Stealthily, surreptitiously and silently, Faizabad has just walked for 301 years in the sands of time.

However, nothing is said about it though it deserved of being the first capital of Oudh Riyasat. All attentions are now being focused on its nearby Ayodhya and a bit distant Lucknow.

Ayodhya now has been catapulted into international scenarios while Lucknow retains its importance being the capital of Uttar Pradesh.

What about the lonesome Faizabad?

Mind you, much before Saadat Ali Khan, the Nawab, founded Faizabad as capital of Oudh Riyasat, it was a very important city of ancient Hindustan, being the main town falling on the route to Ayodhya.

The Hindu Sants, Sufi Pirs, Yogis, Faqirs, spiritual mendicants and pilgrims would rest in the Serais dotting this city before resuming their walk for Ayodhya. Such spiritual persons mostly included Hindus, Muslims and Sikhs.

After covering three centuries of its existence, Faizabad now sits silently on the past glory of the years that it saw since 1722.

Saadat Ali Khan

Though Lucknow is always in the news since its official founding as the capital of Awadh Riyasat in 1775 by Nawab Asaf-ud-Doula, the city is 53 years younger than Faizabad.

The Urdu poet laureate Mir Taqi Mir, born in 1723 in Agra only a year after the founding of Faizabad, was one of the most prominent Lucknawis living in the days of Asaf-ud-Doula.

Why did Mirza Asaf-ud-Doula shift to Lucknow from Faizabad which was crowned as Oudh’s capital in 1722 by the Riyasat’s first Nawab Saadat Ali Khan?

Was it that Asaf-ud-Doula wanted a free hand in ruling Oudh and to get away from the very rich and powerful Bahu Begum, his mother?

Asaf ud Daula

Politics of imperial or royal capital shift is always very interesting.

The British Raj shifted its capital to Delhi in 1911 as it felt a Firangi Raj could not be safe if Calcutta continued as its seat of power due to growing armed militancy by Bengalis, who were using violence as means to pack off the Gora (White Europeans) back to England from the shores of the Bay of Bengal.

In every phase of devolution of politics, rulers shifted their capital to safer places to play safe. Same thing happened to Lucknow. When the Oudh Nawab felt he was helpless before the iron-grip of Bahu Begum over Faizabad’s politics and purse, he made Lucknow his new capital in 1775.

This was the beginning of Faizabad’s fall!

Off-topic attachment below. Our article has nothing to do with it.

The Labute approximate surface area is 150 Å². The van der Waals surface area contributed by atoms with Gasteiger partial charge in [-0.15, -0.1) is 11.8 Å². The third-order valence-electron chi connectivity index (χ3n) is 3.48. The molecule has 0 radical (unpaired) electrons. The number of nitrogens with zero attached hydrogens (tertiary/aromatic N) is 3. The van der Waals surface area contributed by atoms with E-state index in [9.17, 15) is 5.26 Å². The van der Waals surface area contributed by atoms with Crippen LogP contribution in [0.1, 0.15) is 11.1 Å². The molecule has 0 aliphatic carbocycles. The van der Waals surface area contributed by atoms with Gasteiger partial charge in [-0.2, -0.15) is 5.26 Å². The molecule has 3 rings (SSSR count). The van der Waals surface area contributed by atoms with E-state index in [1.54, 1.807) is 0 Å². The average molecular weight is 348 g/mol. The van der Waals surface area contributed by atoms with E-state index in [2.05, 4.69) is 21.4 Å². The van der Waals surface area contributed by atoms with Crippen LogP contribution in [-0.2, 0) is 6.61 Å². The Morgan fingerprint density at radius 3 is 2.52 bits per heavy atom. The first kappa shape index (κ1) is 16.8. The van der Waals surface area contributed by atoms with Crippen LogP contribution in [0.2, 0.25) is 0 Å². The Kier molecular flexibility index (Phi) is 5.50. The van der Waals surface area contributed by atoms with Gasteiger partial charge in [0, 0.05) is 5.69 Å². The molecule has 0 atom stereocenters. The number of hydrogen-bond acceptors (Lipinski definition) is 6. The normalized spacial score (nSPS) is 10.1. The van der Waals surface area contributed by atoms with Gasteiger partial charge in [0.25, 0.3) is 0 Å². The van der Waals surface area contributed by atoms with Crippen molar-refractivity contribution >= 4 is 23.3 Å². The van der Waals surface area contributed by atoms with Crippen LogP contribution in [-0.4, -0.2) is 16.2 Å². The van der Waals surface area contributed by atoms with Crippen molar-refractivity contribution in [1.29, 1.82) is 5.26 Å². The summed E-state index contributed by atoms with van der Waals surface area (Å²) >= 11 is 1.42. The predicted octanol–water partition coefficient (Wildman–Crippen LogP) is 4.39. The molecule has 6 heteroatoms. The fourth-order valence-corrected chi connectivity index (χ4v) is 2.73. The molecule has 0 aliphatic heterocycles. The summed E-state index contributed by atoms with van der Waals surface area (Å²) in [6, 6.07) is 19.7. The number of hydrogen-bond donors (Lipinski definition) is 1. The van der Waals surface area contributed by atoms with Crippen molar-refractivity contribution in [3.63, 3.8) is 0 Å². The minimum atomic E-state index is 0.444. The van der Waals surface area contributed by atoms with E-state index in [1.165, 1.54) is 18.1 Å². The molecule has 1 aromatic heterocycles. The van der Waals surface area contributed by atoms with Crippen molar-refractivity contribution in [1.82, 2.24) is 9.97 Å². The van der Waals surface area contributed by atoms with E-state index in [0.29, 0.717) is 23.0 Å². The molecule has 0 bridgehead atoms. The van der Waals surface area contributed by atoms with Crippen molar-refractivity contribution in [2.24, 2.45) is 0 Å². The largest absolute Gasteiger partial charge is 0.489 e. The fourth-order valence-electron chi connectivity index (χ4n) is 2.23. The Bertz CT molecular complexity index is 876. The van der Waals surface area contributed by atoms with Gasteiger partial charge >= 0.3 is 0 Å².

It was in 1816 when the fast decline of Faizabad began, following the death of Ummat-uz-Zohra, the Bahu Begum, wife of Nawab Shuja-ud-Doula and mother of Asaf-ud-Doula.

Ummat uz-Zohra, Bahu Begum of Faizabad

Whenever we talk of Faizabad, Shuja-ud-Doula and Bahu Begum, a strange name comes before us: Chhota Calcutta Fort, or simply Fort Calcutta.

Believe me, it has no link with Calcutta!

This fort is very interesting and newsy in a sense because it is the only fort named after the then East India Company’s capital Calcutta, and this Qila was raised to mark the defeat of the Oudh Nawab in a battle.

Nawab Shuja-ud-Doula and Bahu Begum lived here till their last.

Now the issue of this strange name comes to fore. Why was Fort Calcutta named so? Perhaps, two reasons can be attributed to it.

Firstly and historically, Shuja-ud-Doula named it to mark his defeat against the British in the Battle of Buxar in 1764. Rulers usually raise a Qila or build a Darwaza in a town to mark a war victory but here a building was created to mark a defeat.

Who would do this, especially for a Nawab who was very tall with immense physical power, able to lift two healthy men in his two hands, behead a buffalo with only one chop of his sword, and a valiant warrior to boot?

Did a psychological reason, may be very personal, act as the second reason of raising Fort Calcutta?

We don’t know but it is quite possible for a person like this Nawab that he wanted to keep alive his desire to avenge the Firangis for his defeat in the Battle of Buxar, and to take all steps to stop the East India Company playing second fiddle in the affairs of Mughaliya Hindustan, particularly in the Awadh Riyasat.

May be he erected the building only to remind him repeatedly about the defeat and prepare for further campaigns against the Gora-log: the White Firangis?

Shuja ud Daula

Since he died in 1775, he might not have got the time make up his loss of getting defeated in the Battle of Baksar.

Let us now get back to the mother-son power tussle – between the Bahu Begum and her son Asaf-ud-Doula – an action-packed story indeed.

The historic tussle resulted in the supposed shift of capital of Oudh to Lucknow. This happened when Faizabad had already flourished and Lucknow had yet to attain the status of a developed Nawabi Nagri, a city of Nawabs.

Lucknow developed fast after 1775, outshining Faizabad. But Bahu Begum still made Faizabad her seat of power.

The twists and turns of this mother-son quarrel further intensified when in 1773 the Nawab became close to the British East India Company’s Nathaniel Middleton, who later became the Resident Bahadur (diplomatic chief) of Lucknow.

The Begum did not like it at all!

Launching the construction of a Residency for the British by Oudh Nawab in 1774 further embittered the Mother-Son relationship. Nawab Asaf-ud-Doula realised he could no longer tolerate intrigues in the Royal Oudh Court and power-brokering in the corridors due to the supremacy of the Bahu Begum, Ummat uz-Zohra, who had a very powerful coterie in Faizabad.

Naturally, the Nawab started sifting to Lucknow.

Bahu Begum loved Faizabad and played a dominant role in the city’s development and chiseling its architectural beauty. She kept the tradition of city beautification alive once begun by her husband Nawab Shuja-ud-Doula.